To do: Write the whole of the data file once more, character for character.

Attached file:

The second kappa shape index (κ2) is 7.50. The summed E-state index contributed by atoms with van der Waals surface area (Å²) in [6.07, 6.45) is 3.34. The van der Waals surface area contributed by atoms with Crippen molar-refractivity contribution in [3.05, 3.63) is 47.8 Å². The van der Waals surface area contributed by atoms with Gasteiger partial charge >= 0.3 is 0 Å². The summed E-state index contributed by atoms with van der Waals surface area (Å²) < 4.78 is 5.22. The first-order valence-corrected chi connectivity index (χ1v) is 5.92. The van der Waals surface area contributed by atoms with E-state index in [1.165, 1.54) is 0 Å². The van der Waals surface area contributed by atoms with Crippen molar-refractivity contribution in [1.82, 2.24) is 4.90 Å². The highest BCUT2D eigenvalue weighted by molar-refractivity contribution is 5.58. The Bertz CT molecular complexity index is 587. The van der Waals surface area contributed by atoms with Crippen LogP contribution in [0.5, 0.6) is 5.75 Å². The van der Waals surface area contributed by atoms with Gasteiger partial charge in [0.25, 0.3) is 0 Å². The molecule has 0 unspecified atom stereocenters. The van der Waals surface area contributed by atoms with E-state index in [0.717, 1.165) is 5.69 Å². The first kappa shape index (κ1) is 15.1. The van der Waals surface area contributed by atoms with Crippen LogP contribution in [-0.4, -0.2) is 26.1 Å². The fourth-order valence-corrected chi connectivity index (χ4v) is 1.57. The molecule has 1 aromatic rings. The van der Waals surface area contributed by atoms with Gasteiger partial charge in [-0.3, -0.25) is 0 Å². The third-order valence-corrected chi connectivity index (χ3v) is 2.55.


The second kappa shape index (κ2) is 7.50. The summed E-state index contributed by atoms with van der Waals surface area (Å²) in [6.07, 6.45) is 3.34. The van der Waals surface area contributed by atoms with Crippen molar-refractivity contribution in [3.05, 3.63) is 47.8 Å². The van der Waals surface area contributed by atoms with Gasteiger partial charge >= 0.3 is 0 Å². The summed E-state index contributed by atoms with van der Waals surface area (Å²) < 4.78 is 5.22. The first-order valence-corrected chi connectivity index (χ1v) is 5.92. The van der Waals surface area contributed by atoms with E-state index in [1.165, 1.54) is 0 Å². The van der Waals surface area contributed by atoms with Crippen molar-refractivity contribution in [1.82, 2.24) is 4.90 Å². The highest BCUT2D eigenvalue weighted by molar-refractivity contribution is 5.58. The Bertz CT molecular complexity index is 587. The van der Waals surface area contributed by atoms with Crippen LogP contribution in [0.5, 0.6) is 5.75 Å². The van der Waals surface area contributed by atoms with Gasteiger partial charge in [0.25, 0.3) is 0 Å². The molecule has 0 unspecified atom stereocenters. The van der Waals surface area contributed by atoms with E-state index in [0.717, 1.165) is 5.69 Å². The first kappa shape index (κ1) is 15.1. The van der Waals surface area contributed by atoms with Crippen LogP contribution in [-0.4, -0.2) is 26.1 Å². The fourth-order valence-corrected chi connectivity index (χ4v) is 1.57. The molecule has 1 aromatic rings. The van der Waals surface area contributed by atoms with Gasteiger partial charge in [-0.3, -0.25) is 0 Å². The third-order valence-corrected chi connectivity index (χ3v) is 2.55.